Blunt takes initial lead

Rep. Roy BluntRoy BluntDisconnect: Trump, GOP not on same page GOP senator: There will never be full U.S.-Mexico border wall This week: Congress returns to government shutdown fight MORE (R-Mo.) took the first significant lead in declared support among lawmakers yesterday in his contest with Rep. John BoehnerJohn BoehnerLobbyists bounce back under Trump Business groups silent on Trump's Ex-Im nominee Chaffetz won't run for reelection MORE (R-Ohio) for job of majority leader, but most members are withholding their public support.

Rep. Roy Blunt (R-Mo.) took the first significant lead in declared support among lawmakers yesterday in his contest with Rep. John BoehnerJohn BoehnerLobbyists bounce back under Trump Business groups silent on Trump's Ex-Im nominee Chaffetz won't run for reelection MORE (R-Ohio) for job of majority leader, but most members are withholding their public support.

The two candidates have cast their race as a clear choice between insider and outsider. Blunt, the acting majority leader, sells members on his leadership record; Boehner, a former conference chairman under then-Speaker Newt Gingrich (R-Ga.), is running a campaign for change.

The two men and their supporters have been locked in battle since the weekend announcement by Rep. Tom DeLay (R-Texas) that, in the face of pressure to step aside, he will not seek to regain his leadership post.

Boehner has been making calls from his Longworth office, and a handful of supporters have stopped by to make calls for him. Other supporters are working the phones from their district offices. A source close to the Ohio lawmaker said his operation has been running 18 hours a day since Saturday.

Blunt’s team has been working similar hours in his Capitol office, and the majority whip hosted his first conference call Monday night with about 40 members of his unofficial whip team, a source close to the lawmaker said.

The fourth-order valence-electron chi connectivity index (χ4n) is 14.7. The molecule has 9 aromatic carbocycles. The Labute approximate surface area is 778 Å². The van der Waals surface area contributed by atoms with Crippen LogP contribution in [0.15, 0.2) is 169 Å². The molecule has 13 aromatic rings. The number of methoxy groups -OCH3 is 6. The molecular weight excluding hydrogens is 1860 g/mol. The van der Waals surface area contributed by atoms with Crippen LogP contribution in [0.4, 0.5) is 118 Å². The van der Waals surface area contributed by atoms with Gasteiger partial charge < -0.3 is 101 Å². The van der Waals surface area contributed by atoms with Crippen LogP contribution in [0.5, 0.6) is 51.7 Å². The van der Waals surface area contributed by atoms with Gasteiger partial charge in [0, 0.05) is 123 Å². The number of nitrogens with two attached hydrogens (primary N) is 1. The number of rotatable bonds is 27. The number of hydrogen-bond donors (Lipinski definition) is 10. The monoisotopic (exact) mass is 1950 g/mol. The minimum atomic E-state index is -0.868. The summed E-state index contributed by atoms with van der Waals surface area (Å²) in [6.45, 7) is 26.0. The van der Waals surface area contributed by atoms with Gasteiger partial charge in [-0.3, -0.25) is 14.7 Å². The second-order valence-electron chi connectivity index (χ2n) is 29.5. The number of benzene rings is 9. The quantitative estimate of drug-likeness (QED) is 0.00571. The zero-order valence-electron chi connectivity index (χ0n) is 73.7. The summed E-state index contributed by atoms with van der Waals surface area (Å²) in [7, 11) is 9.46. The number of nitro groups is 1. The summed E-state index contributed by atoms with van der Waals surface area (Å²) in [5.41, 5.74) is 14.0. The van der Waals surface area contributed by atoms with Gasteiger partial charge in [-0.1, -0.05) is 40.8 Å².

Rumors flew yesterday of promises made and votes secured, but little was clear. Blunt and Boehner boasted of 44 and 25 declared supporters respectively — moves designed to encourage others to declare — but, although neither side will disclose its private list, neither, too, appears close to locking up the 116 votes necessary to win.

The two candidates’ swift and sizable campaign operations appear to have scared other members out of the race, but lobbyists and aides say it’s not too late for others to jump in if neither secures a winning margin within the next week.

Rep. Clay Shaw (R-Fla.) sent a letter yesterday to Speaker Dennis Hastert (R-Ill.) asking him to bring forward the election date. It is set for Feb. 2, two days after President Bush’s State of the Union speech. Shaw is concerned that the election will distract from the Republican message at a critical time for the party.

Whatever the eventual date, the candidates are trying to build on existing relationships and shore up support from within the various delegations and ideological groups.

While centrists and conservatives have made the most noise over the past year sparring over the direction of the party, state delegations remain the most consistent barometers of support within the conference.

Blunt has secured the support of all four Republicans in his home state of Missouri; Boehner has a large and loyal following in his native Ohio.

A big state, Florida, gave Blunt a slight public boost yesterday as Republican members of that delegation appeared to rally around the acting majority leader.